This is the tenth in a series of articles looking at the impact of the Next Generation Air Transportation System (NextGen) on GA pilots.
ADS-B is the system that literally allows NextGen to become “The Next NextGen.” It stands for Automatic Dependent Surveillance–Broadcast. But what does that all mean?
Automatic: This basically means when this puppy goes live it stays live, operating on its own with no need for external interrogation or pilot involvement.
Dependent: Tracking and positioning is totally dependent on the ship’s own GPS and Nav system. No longer does radar have to track you.
Surveillance: Emulating “Big Brother,” this feature is like a big megaphone telling the world your airplane’s tail number, type, position (you can’t hide), emergency status, altitude, heading, velocity, and whether you brushed your teeth that morning. If you’re in the air, everyone knows!
Broadcast: All this data is transmitted all over the place. It gets transmitted to more than 700 ground stations, all airborne receivers, not to mention the uplink systems to the “birds in the sky.”
There is one important point I want to slam home on this: This puppy is accurate — I mean real accurate. We will discuss that later on, but my point here is that the quality of service ADS-B provides will give us far more and improved surveillance and situational awareness for pilots and ATC.
Although this sounds pretty straightforward, it has a whole lot more depth to it than just the name. ADS-B is a system. It is not something you just purchase over the counter, slap your credit card down, then sign and drive. It gets a little more involved than that when you consider the hardware, software, procedures, and operation that make it up.
It will be a transition by using current technologies, such as WAAS and transponders, along with our current radar system currently in use. So let’s start from there and gradually build into it, rather than everyone just jumping in and getting totally lost.
Primary Surveillance Radar (PSR)
Historically the surveillance system in the U.S. has been implemented by ground-based radar. Originally, after World War II, Primary Surveillance Radar (PSR) was implemented with radar transceivers that transmit an output pulse of RF energy. We technically refer to this as the “Goes Outa.” It goes out, gets reflected off any metallic objects like aircraft, and comes back into the transceiver as a “Goes Inta.” No, you won’t find those terms in Funk and Wagnalls dictionary, for sure!
The system knows what time the energy left the antenna and measures how long it takes to return. The further the object is, the more power and time it takes to “ping” the target. By using this method, radar can determine your airplane’s bearing and distance.
Nice idea, but this baby is a power-hungry tool proportional to its distance of reach. That means that PSR systems must put out an enormous amount of energy when reaching out for long-distance reflections up to 150 nm. Its reflected yield is relatively small and can ride pretty close to the noise floor of the radar system itself. Throw some interference in there and the system’s integrity goes right into the toilet.
You can see from the chart that the propagated radar waves diminish to the square of its distance. The return trip is no better and eventually goes into the dirt if the object is too far away. Later this was changed to 75 nm distances using less power.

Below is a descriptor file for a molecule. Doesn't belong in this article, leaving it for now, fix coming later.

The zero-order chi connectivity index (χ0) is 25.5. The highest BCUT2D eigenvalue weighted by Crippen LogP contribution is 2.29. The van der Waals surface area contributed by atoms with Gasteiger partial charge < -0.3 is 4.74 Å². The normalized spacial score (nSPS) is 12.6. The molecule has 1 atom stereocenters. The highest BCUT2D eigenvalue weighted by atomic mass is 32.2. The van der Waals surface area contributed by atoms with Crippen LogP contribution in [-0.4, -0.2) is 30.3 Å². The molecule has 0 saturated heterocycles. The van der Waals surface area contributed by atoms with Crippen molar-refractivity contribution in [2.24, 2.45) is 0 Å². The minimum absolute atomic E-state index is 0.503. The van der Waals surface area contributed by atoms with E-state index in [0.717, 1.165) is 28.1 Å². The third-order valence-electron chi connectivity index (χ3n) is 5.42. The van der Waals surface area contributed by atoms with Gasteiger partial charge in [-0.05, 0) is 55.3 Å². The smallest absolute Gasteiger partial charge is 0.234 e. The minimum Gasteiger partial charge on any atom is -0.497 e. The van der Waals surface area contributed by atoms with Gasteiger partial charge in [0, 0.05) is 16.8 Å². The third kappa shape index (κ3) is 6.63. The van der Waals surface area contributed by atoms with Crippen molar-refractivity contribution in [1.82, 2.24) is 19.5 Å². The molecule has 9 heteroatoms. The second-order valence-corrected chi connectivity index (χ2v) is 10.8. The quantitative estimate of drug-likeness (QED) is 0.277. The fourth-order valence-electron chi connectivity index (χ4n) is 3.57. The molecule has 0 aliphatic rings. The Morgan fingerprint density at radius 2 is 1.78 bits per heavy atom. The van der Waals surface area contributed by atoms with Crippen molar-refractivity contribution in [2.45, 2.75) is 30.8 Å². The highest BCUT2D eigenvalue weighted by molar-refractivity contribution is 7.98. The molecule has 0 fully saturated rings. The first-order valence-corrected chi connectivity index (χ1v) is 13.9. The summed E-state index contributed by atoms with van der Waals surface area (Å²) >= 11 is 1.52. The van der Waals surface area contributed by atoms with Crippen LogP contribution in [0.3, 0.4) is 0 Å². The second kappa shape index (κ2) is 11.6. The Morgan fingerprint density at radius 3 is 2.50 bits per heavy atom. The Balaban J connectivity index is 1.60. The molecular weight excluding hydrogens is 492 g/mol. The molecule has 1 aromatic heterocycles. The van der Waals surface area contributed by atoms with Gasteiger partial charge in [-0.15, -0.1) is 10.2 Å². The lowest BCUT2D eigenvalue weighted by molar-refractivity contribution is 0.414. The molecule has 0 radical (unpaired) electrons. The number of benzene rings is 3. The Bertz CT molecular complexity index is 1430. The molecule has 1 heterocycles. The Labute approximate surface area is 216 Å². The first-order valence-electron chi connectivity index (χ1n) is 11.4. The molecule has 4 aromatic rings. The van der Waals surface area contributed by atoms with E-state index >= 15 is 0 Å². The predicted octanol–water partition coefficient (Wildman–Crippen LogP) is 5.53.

One also has to consider its refresh time for each reflection. Radar surveillance systems can take as long as 12 seconds for a sweep or refresh to take place, unlike ADS-B’s refresh rate of twice per second.
In order to get aircraft positioning, ATC would have to ask planes to make turns to identify who was who. DME was eventually implemented, providing a distance position report along a known track, which made things a whole lot better.
Secondary Surveillance Radar (SSR)
Then came Secondary Surveillance Radar (SSR), introducing a new device known as the “transponder.” First used in World War II as an Identification Friend or Foe (IFF), the transponder brought a whole new meaning to surveillance.
It was a Mode A transponder that was nothing more than a radio transmitter operating on the same frequency radar uses. Each aircraft is assigned a four-digit transponder code or “Squawk” number that the pilot sets upon ATC’s request. From there on, that Squawk number identifies the aircraft until radar is terminated.
Incidentally, the term Squawk originated back when using IFF. At the time they developed a code name for the transponder system called “Parrot.” When ATC wanted pilots to turn off their transponders, they would say “Strangle Your Parrot.” However, when instructed to Ident the transponder, it was “Squawk” your transponder. And, as I am sure everyone knows, Squawk is still used today.
Mode C introduced altitude reporting derived from on-board barometric pressure values typically taken right off the altimeter or an external sensor. This information then gets reported, as does the plane’s Squawk number.
The most recent transponder revision Mode S (Select) permanently assigns your transponder with an aircraft ID. Now ATC’s radar can spot these Mode S airplanes very easily, reducing garbling on SSR return reflections responses. In addition, the system was designed to upload specific data from ground-base stations to aircraft.
One of ADS-B’s key features is the ability to have a data link to and from ATC and other aircraft. Mode S transponders support this for ADS-B. In fact, as we go deeper into ADS-B, you will see how Mode S plays its role.
Next month we explain why there are two types of ADS-B — UAT (Universal Access Transceiver) and 1,090 MHz Mode S Extended Squitter or1090ES. What’s the deal here? You will see next month.